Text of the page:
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2,398 Ratings

La chinoise

La chinoise, ou plutôt à la chinoise: Un film en train de se faire

Directed by Jean-Luc Godard
France, 1967
Comedy, Drama
  • French
  • English


Disillusioned by their suburban lifestyles, a group of middle-class students form a small Maoist cell and plan to change the world by any means necessary. After studying the growth of communism in China, the students decide they must use terrorism and violence to ignite their own revolution.

Our take

It’s time for a revolution! Inaugurating New Wave icon Jean-Luc Godard’s overtly political cinema, La chinoise is both prelude and prophecy of May ’68. A molotov cocktail of raw Maoism, pop colors, savage satire, and the romantic timelessness of Anne Wiazemsky and Jean-Pierre Léaud.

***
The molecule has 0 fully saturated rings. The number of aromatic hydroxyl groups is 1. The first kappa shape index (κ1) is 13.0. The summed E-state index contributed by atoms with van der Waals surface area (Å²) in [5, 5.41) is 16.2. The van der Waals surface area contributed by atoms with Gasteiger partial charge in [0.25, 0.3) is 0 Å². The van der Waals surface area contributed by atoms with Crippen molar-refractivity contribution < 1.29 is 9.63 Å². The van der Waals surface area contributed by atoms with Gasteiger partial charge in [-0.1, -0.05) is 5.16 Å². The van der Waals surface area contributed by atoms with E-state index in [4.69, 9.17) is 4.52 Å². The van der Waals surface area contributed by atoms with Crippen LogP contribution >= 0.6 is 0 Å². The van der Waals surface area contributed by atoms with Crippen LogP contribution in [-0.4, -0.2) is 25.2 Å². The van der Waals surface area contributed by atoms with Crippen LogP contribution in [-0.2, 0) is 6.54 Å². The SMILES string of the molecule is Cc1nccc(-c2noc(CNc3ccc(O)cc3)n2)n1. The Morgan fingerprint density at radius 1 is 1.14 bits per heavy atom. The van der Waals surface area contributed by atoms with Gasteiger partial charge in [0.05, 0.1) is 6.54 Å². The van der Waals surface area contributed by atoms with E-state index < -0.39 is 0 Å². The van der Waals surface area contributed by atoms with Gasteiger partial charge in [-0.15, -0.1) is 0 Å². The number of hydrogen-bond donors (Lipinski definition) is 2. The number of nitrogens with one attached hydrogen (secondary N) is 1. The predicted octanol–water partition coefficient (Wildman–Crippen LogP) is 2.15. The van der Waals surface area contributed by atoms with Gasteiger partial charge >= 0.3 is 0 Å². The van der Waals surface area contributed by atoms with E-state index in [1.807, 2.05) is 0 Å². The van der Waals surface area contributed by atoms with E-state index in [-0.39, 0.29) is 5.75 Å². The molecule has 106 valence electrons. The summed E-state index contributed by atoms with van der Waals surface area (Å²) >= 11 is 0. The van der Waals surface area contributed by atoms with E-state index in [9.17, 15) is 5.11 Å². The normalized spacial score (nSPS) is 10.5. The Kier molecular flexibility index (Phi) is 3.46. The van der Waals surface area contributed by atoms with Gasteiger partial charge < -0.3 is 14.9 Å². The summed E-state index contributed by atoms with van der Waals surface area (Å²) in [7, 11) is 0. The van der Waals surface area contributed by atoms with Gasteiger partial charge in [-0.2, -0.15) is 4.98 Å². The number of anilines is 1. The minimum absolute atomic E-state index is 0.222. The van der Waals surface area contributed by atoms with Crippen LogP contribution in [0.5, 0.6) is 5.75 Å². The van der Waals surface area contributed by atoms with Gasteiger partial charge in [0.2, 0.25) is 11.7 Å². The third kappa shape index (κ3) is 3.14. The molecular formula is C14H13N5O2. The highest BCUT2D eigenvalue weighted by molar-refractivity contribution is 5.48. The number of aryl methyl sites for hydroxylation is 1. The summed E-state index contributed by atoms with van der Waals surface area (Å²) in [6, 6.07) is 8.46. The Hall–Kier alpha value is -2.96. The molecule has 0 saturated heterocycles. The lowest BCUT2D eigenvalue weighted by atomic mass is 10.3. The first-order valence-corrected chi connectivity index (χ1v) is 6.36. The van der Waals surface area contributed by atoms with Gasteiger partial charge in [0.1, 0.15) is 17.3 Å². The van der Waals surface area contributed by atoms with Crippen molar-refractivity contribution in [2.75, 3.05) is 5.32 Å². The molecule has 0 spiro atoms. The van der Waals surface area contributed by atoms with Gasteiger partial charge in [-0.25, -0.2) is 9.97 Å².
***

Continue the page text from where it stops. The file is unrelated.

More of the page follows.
La chinoise Directed by Jean-Luc Godard
It is like a pop-art punch of images that surmises the ethos of the cultured: intellects of the West in the late 1960s; young, bright, attractive students furiously reading, debating and discussing how to make the world a better place.
August 21, 2017
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It may be the film that best shows Godard in transformation, as he abandons the cinephilia and embraces a kind of direct but playful polemicism.
July 20, 2017
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Visually, La Chinoise is as punchy as a poster, or maybe a hundred. It’s a phenomenally busy assemblage composed of political clichés, improvised monologues, and found Pop Art.
October 09, 2007
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